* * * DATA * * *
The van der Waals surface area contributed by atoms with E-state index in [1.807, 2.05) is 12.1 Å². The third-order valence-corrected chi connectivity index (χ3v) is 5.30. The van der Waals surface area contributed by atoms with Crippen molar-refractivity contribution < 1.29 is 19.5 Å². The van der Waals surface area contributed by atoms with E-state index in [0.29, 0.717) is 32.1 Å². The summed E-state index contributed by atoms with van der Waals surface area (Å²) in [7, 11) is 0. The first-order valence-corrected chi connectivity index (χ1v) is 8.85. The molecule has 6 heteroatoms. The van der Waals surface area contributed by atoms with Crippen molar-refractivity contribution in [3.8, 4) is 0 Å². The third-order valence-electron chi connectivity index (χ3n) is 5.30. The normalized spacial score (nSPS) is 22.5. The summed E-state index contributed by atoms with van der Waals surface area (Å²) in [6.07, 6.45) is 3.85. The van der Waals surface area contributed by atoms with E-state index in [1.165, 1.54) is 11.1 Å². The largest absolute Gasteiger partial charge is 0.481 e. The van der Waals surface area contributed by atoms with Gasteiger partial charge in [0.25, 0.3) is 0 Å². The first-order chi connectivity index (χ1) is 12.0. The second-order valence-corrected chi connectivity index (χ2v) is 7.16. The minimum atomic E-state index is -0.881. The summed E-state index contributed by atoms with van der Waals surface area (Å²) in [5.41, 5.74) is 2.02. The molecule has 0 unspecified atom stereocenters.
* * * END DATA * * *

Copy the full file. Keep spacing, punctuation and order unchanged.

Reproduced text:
The van der Waals surface area contributed by atoms with E-state index in [1.807, 2.05) is 12.1 Å². The third-order valence-corrected chi connectivity index (χ3v) is 5.30. The van der Waals surface area contributed by atoms with Crippen molar-refractivity contribution < 1.29 is 19.5 Å². The van der Waals surface area contributed by atoms with E-state index in [0.29, 0.717) is 32.1 Å². The summed E-state index contributed by atoms with van der Waals surface area (Å²) in [7, 11) is 0. The first-order valence-corrected chi connectivity index (χ1v) is 8.85. The molecule has 6 heteroatoms. The van der Waals surface area contributed by atoms with Crippen molar-refractivity contribution in [3.8, 4) is 0 Å². The third-order valence-electron chi connectivity index (χ3n) is 5.30. The normalized spacial score (nSPS) is 22.5. The summed E-state index contributed by atoms with van der Waals surface area (Å²) in [6.07, 6.45) is 3.85. The van der Waals surface area contributed by atoms with E-state index in [1.165, 1.54) is 11.1 Å². The largest absolute Gasteiger partial charge is 0.481 e. The van der Waals surface area contributed by atoms with Gasteiger partial charge in [0.25, 0.3) is 0 Å². The first-order chi connectivity index (χ1) is 12.0. The second-order valence-corrected chi connectivity index (χ2v) is 7.16. The minimum atomic E-state index is -0.881. The summed E-state index contributed by atoms with van der Waals surface area (Å²) in [5.41, 5.74) is 2.02. The molecule has 0 unspecified atom stereocenters.